The temperatures that the vaccines are stored at are very, very important.  If the vaccines are not kept between 35-46 degrees F they cannot be given to patients.  Lisa explained to me that if the refrigerator door is left open or someone goes in and out of the refrigerator a lot, the inside temperature can be affected.  They use a Data Logger to continually monitor the temperatures of the vaccines as they travel from one location to another.  The logger, which is similar to a thumb drive, can record temperatures for fifty-six days. Then when the vaccines and logger arrive at their final location, the data can be loaded onto the computer and the temperature information can be displayed in a graph form.  My class has been given a data logger to experiment with, but you can replicate this with a basic thermometer and a refrigerator at home or school:  Keeping the Vaccines Cold

Obviously, to many people, the Iditarod has come to serve as a reminder of the 1925 Serum Run.  That was not Joe Redington, Sr.’s main objective though. His main goals in establishing the race were to project the sled dogs and their role in the culture of Alaska and to save the historic Iditarod Trail.  The Serum Run definitely has a huge role in the history of Alaska and the history of the Iditarod Trail, so it’s kind of neat to see this event as a way to bring the message of the importance of immunizations to villages on the trail.  Here is more on the history of the race and the reasons it started from Katie Mangelsdorf:  Bustingmyth

The go-to picture book for kids to learn about the Serum Run is the Great Serum Race by Debbie Miller.  You can also join the Cleveland Museum of Natural History for a Distance Learning Program about Balto. I wrote about that here: LINK

The Cleveland Museum of Natural History has a great PDF file you could print to give some kids the story behind the Serum Run.  It even has a picture of the original vials to compare to the ones Zirkle and Buser will be carrying this year:  LINK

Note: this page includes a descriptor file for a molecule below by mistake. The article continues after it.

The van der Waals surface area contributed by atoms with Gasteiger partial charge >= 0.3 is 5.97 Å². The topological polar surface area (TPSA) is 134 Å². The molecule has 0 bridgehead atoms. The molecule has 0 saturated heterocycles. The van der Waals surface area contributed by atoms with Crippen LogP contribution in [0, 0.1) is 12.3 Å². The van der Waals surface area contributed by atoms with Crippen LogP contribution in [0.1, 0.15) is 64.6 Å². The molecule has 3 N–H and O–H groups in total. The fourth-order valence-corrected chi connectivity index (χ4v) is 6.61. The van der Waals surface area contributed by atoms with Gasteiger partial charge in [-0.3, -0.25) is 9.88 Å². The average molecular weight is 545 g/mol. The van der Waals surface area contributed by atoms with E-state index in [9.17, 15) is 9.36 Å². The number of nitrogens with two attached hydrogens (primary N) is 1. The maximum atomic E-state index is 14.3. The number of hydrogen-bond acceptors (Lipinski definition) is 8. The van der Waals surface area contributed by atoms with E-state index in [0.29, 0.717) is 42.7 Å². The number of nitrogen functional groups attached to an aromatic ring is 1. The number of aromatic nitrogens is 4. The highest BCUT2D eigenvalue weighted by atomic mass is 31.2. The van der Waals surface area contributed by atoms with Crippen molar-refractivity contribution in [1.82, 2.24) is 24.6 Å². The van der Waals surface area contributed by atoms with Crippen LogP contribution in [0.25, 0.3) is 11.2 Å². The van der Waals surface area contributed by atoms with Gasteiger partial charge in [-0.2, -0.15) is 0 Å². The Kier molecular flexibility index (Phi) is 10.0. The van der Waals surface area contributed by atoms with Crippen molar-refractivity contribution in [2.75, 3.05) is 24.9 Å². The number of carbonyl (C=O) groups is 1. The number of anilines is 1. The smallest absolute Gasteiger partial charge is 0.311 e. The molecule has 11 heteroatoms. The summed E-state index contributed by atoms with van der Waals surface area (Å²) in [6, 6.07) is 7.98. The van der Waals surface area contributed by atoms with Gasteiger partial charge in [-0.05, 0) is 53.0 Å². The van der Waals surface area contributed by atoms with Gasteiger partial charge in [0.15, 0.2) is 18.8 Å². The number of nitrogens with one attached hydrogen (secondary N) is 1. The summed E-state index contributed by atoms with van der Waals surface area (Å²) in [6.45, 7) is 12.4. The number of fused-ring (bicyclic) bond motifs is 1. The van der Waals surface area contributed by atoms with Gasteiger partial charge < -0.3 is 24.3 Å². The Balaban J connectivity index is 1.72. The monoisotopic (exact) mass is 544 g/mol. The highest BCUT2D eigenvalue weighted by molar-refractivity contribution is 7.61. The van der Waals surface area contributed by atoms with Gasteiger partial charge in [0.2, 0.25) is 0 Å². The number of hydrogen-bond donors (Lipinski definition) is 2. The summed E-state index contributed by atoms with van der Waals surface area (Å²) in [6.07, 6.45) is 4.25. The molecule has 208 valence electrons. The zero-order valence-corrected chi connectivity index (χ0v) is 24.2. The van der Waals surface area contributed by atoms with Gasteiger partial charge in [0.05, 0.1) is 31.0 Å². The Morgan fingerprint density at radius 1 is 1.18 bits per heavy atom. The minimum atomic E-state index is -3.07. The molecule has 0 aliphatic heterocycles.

Here’s a Venn Diagram you could use to compare the Serum Run with the modern trip the vaccines will be taking with Aliy and Martin this year.  VennDiagram

For a writing piece, students could write and record radio spots, like public service announcements for the I DID IT BY TWO Campaign.

The official Press Release is here:  January Press Release – Vaccine

You can learn more about this project here:  LINK

I will have more information soon about other mushers who are “mushing for a cause” or using their Iditarod runs to bring awareness about causes near and dear to their hearts!

The Juniors Have a Starting Order!

What do GPS Trackers, trail markers, pizza, trail stakes, dog tags, race bibs, pictures, and dog booties have in common? 

They all had featured roles in tonight’s Junior Iditarod meeting.

After sharing some pizza, signing some autographs, and having some pictures taken, the juniors got started on their final meeting before hitting the trail tomorrow morning.

As I’ve gone into schools to share this week, one of the things I’ve been talking to the kids about is the setting of the Iditarod and wondering with such a long race, how on earth do the mushers know where they are?  The kids have come up with lots of ideas – they can tell by the landmarks, the checkpoints, the dogs know  – but tonight the junior mushers and  I  got to hear all about how the trail is marked for the Junior Iditarod from the Trail Boss.

2014-02-21 22.45.24The trail is marked with stakes that have bright orange paint at the top and are labeled with JRI for Junior Iditarod.  The trail markers may be a half mile to a mile apart, but they are within sight of each other.  The kids were told if they can’t see the next trail marker, they may want to stop and think about where they are!  If they see two markers together on one side of the trail, they know that they need to turn in direction.  They only have wide sweeping turns, no right angle turns on this trail.  If they see two stakes crossed like an “x” that means “don’t go this way!”  The coolest thing about the trail markers?  Each junior was given one to keep as a souvenir!  Their special stakes even have the Junior Iditarod logo on them.  Since they got their own to keep, the kids were encouraged NOT to take them from the trail!

The trail this year will be slightly shorter than normal due to the change in starting location.  The juniors will travel 62 miles out, take their ten hour layover at Yentna Station, and then travel 62 miles back in.  The kids were glad to hear that the trail still covers part of the Iditarod Trail, so they can officially tell people they have “raced the Iditarod Trail.”  The Trail Boss described the trail as fast, but luckily it is all frozen, so there is on open water at all.